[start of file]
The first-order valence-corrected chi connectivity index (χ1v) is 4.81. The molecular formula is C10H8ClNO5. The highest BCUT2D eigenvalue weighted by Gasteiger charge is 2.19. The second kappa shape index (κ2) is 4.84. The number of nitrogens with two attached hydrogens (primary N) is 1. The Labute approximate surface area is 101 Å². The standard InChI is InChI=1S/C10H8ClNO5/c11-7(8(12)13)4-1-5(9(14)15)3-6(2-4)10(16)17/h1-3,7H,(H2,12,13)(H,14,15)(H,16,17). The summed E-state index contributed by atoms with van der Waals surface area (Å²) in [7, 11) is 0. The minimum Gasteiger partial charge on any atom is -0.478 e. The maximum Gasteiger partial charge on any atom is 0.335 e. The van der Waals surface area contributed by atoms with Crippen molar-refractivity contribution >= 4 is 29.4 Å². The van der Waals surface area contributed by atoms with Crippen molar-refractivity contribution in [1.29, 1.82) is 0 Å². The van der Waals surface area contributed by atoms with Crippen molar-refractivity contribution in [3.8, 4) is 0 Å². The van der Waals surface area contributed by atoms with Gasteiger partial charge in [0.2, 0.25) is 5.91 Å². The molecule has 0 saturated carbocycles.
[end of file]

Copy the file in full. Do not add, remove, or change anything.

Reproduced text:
The first-order valence-corrected chi connectivity index (χ1v) is 4.81. The molecular formula is C10H8ClNO5. The highest BCUT2D eigenvalue weighted by Gasteiger charge is 2.19. The second kappa shape index (κ2) is 4.84. The number of nitrogens with two attached hydrogens (primary N) is 1. The Labute approximate surface area is 101 Å². The standard InChI is InChI=1S/C10H8ClNO5/c11-7(8(12)13)4-1-5(9(14)15)3-6(2-4)10(16)17/h1-3,7H,(H2,12,13)(H,14,15)(H,16,17). The summed E-state index contributed by atoms with van der Waals surface area (Å²) in [7, 11) is 0. The minimum Gasteiger partial charge on any atom is -0.478 e. The maximum Gasteiger partial charge on any atom is 0.335 e. The van der Waals surface area contributed by atoms with Crippen molar-refractivity contribution >= 4 is 29.4 Å². The van der Waals surface area contributed by atoms with Crippen molar-refractivity contribution in [1.29, 1.82) is 0 Å². The van der Waals surface area contributed by atoms with Crippen molar-refractivity contribution in [3.8, 4) is 0 Å². The van der Waals surface area contributed by atoms with Gasteiger partial charge in [0.2, 0.25) is 5.91 Å². The molecule has 0 saturated carbocycles.